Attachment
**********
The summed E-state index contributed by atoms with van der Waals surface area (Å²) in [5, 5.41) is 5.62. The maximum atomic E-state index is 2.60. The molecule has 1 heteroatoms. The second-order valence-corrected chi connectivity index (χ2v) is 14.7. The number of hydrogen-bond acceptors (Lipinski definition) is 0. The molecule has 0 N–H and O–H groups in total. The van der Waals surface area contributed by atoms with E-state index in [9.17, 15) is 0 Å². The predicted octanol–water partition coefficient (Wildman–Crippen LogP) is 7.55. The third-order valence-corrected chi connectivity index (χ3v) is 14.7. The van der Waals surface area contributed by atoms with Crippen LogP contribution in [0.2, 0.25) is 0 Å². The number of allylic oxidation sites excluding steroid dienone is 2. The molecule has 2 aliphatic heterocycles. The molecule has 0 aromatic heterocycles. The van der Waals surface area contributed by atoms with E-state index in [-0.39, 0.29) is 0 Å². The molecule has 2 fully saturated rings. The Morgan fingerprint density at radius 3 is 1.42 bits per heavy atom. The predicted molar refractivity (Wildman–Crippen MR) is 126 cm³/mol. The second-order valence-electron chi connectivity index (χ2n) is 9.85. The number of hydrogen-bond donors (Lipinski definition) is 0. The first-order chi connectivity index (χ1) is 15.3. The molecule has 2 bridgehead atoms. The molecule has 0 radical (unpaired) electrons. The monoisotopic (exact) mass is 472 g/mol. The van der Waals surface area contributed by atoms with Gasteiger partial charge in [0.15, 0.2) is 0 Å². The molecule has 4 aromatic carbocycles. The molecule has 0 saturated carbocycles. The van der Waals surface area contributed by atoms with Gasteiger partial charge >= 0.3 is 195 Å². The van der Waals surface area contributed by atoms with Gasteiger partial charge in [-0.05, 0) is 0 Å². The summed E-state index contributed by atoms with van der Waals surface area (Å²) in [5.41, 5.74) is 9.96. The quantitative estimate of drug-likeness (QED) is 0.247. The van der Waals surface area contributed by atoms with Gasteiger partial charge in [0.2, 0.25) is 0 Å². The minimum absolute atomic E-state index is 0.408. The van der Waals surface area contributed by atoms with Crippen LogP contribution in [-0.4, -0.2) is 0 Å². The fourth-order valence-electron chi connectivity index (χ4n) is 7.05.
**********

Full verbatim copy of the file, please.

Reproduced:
The summed E-state index contributed by atoms with van der Waals surface area (Å²) in [5, 5.41) is 5.62. The maximum atomic E-state index is 2.60. The molecule has 1 heteroatoms. The second-order valence-corrected chi connectivity index (χ2v) is 14.7. The number of hydrogen-bond acceptors (Lipinski definition) is 0. The molecule has 0 N–H and O–H groups in total. The van der Waals surface area contributed by atoms with E-state index in [9.17, 15) is 0 Å². The predicted octanol–water partition coefficient (Wildman–Crippen LogP) is 7.55. The third-order valence-corrected chi connectivity index (χ3v) is 14.7. The van der Waals surface area contributed by atoms with Crippen LogP contribution in [0.2, 0.25) is 0 Å². The number of allylic oxidation sites excluding steroid dienone is 2. The molecule has 2 aliphatic heterocycles. The molecule has 0 aromatic heterocycles. The van der Waals surface area contributed by atoms with E-state index in [-0.39, 0.29) is 0 Å². The molecule has 2 fully saturated rings. The Morgan fingerprint density at radius 3 is 1.42 bits per heavy atom. The predicted molar refractivity (Wildman–Crippen MR) is 126 cm³/mol. The second-order valence-electron chi connectivity index (χ2n) is 9.85. The number of hydrogen-bond donors (Lipinski definition) is 0. The first-order chi connectivity index (χ1) is 15.3. The molecule has 2 bridgehead atoms. The molecule has 0 radical (unpaired) electrons. The monoisotopic (exact) mass is 472 g/mol. The van der Waals surface area contributed by atoms with Gasteiger partial charge in [0.15, 0.2) is 0 Å². The molecule has 4 aromatic carbocycles. The molecule has 0 saturated carbocycles. The van der Waals surface area contributed by atoms with Gasteiger partial charge >= 0.3 is 195 Å². The van der Waals surface area contributed by atoms with Gasteiger partial charge in [-0.05, 0) is 0 Å². The summed E-state index contributed by atoms with van der Waals surface area (Å²) in [5.41, 5.74) is 9.96. The quantitative estimate of drug-likeness (QED) is 0.247. The van der Waals surface area contributed by atoms with Gasteiger partial charge in [0.2, 0.25) is 0 Å². The minimum absolute atomic E-state index is 0.408. The van der Waals surface area contributed by atoms with Crippen LogP contribution in [-0.4, -0.2) is 0 Å². The fourth-order valence-electron chi connectivity index (χ4n) is 7.05.